Allostasis describes the adjustment of human physiological systems to physical, psychosocial and environmental stressors [8,9,10]. According to [8], allostasis describes the mechanism by which physiological stability is achieved through changing processes of bodily systems following exposure to chronic stressors. Chronic stress manifesting as burnout has a significant physiological impact on the body of victims [9, 10]. The stress response in itself does not lead to adverse health outcomes; it actually protects the organism from harmful stimuli [8]. However, each time the stress response is activated, physiological adjustments, must be made and over time these adjustments lead to accumulated wear and tear of physiological systems; an allostatic load [8,9,10]. The concept of allostatic load describes the accumulated wear and tear on person’s physiological systems on exposure to chronic stress; sub-clinical physiological dysregulation [8]. Allostatic load is assessed in physiological systems as imbalances in cardiovascular, metabolic, neuro-endocrine and immune system activity as well as plasticity changes in the brain structures [8]. McEwen and Gianaros [8] identified a number of physiological indicators for determining allostatic load. These included systolic and diastolic BPs, high-density lipoproteins (HDL) and total cholesterol (TC), fasting plasma glucose, glycosylated hemoglobin (HbA1c), levels of plasma glucose, serum dihydroepiandrosterone (DHEA-S), plasma cortisol or 17- Hydroxycorticosteroids or 24-hour urinary cortisol excretion, overnight urinary noradrenaline, adrenalin excretions, BMI and waist circumference.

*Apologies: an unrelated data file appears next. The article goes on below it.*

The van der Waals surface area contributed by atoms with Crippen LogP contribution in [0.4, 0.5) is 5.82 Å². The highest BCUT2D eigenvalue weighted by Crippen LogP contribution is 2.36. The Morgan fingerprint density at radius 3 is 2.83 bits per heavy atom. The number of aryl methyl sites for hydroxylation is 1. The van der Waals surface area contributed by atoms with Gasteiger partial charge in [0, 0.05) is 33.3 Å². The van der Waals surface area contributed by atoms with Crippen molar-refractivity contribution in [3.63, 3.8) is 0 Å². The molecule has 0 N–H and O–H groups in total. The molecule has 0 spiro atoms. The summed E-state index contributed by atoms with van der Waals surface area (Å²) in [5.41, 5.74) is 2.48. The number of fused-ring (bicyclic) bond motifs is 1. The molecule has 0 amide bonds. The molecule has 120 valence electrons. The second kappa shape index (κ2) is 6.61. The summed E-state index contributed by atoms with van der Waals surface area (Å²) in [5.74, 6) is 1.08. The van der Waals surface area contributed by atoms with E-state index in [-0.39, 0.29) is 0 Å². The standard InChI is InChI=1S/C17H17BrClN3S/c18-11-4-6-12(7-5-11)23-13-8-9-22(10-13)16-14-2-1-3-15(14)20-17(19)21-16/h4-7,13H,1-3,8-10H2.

Most studies on burnout among health workers in SSA [1,2,3,4,5,6,7,8,9,10] have largely focused on the impact of burnout on employee attitudes and work output. However, there is a paucity of data on the relationship between burnout and multi-system physiological dysregulation among health workers in Ghana.

Aim

This study examined burnout and allostatic load among health workers engaged in human resourced-constrained hospitals in Accra, Ghana.

Methods

Study design

In this study, we used a cross-sectional study design in which quantitative data was collected from health workers in three hospitals in Accra. The hospitals were purposively chosen to represent the three levels of the public health care system; primary, secondary and tertiary levels [2].

Setting